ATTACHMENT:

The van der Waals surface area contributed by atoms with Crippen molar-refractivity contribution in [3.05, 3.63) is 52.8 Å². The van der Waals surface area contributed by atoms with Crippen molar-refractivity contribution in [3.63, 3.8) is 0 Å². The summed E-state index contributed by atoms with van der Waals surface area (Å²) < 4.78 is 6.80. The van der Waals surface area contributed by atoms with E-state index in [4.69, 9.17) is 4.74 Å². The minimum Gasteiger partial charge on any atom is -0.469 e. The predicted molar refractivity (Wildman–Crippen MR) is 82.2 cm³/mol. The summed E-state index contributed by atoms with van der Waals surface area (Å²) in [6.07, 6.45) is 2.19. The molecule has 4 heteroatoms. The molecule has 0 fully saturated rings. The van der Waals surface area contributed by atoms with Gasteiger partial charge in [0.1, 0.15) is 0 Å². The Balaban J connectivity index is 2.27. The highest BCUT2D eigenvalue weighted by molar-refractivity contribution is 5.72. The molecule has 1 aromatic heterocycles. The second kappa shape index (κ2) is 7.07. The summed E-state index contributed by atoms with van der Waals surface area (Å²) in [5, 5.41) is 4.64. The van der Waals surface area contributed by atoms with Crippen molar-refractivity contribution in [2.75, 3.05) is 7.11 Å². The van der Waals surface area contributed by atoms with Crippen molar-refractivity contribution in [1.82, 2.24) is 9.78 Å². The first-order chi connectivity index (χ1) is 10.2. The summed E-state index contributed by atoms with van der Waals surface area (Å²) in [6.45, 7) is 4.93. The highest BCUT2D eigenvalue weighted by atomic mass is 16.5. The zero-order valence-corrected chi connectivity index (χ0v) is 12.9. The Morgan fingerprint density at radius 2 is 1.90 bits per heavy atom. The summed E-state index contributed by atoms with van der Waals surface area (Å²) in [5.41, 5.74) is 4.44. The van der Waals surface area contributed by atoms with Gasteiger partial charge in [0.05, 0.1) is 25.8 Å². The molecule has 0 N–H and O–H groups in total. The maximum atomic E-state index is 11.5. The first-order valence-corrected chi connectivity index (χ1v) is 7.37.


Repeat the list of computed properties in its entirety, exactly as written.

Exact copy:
The van der Waals surface area contributed by atoms with Crippen molar-refractivity contribution in [3.05, 3.63) is 52.8 Å². The van der Waals surface area contributed by atoms with Crippen molar-refractivity contribution in [3.63, 3.8) is 0 Å². The summed E-state index contributed by atoms with van der Waals surface area (Å²) < 4.78 is 6.80. The van der Waals surface area contributed by atoms with E-state index in [4.69, 9.17) is 4.74 Å². The minimum Gasteiger partial charge on any atom is -0.469 e. The predicted molar refractivity (Wildman–Crippen MR) is 82.2 cm³/mol. The summed E-state index contributed by atoms with van der Waals surface area (Å²) in [6.07, 6.45) is 2.19. The molecule has 4 heteroatoms. The molecule has 0 fully saturated rings. The van der Waals surface area contributed by atoms with Gasteiger partial charge in [0.1, 0.15) is 0 Å². The Balaban J connectivity index is 2.27. The highest BCUT2D eigenvalue weighted by molar-refractivity contribution is 5.72. The molecule has 1 aromatic heterocycles. The second kappa shape index (κ2) is 7.07. The summed E-state index contributed by atoms with van der Waals surface area (Å²) in [5, 5.41) is 4.64. The van der Waals surface area contributed by atoms with Crippen molar-refractivity contribution in [2.75, 3.05) is 7.11 Å². The van der Waals surface area contributed by atoms with Crippen molar-refractivity contribution in [1.82, 2.24) is 9.78 Å². The first-order chi connectivity index (χ1) is 10.2. The summed E-state index contributed by atoms with van der Waals surface area (Å²) in [6.45, 7) is 4.93. The highest BCUT2D eigenvalue weighted by atomic mass is 16.5. The zero-order valence-corrected chi connectivity index (χ0v) is 12.9. The Morgan fingerprint density at radius 2 is 1.90 bits per heavy atom. The summed E-state index contributed by atoms with van der Waals surface area (Å²) in [5.41, 5.74) is 4.44. The van der Waals surface area contributed by atoms with Gasteiger partial charge in [0.05, 0.1) is 25.8 Å². The molecule has 0 N–H and O–H groups in total. The maximum atomic E-state index is 11.5. The first-order valence-corrected chi connectivity index (χ1v) is 7.37.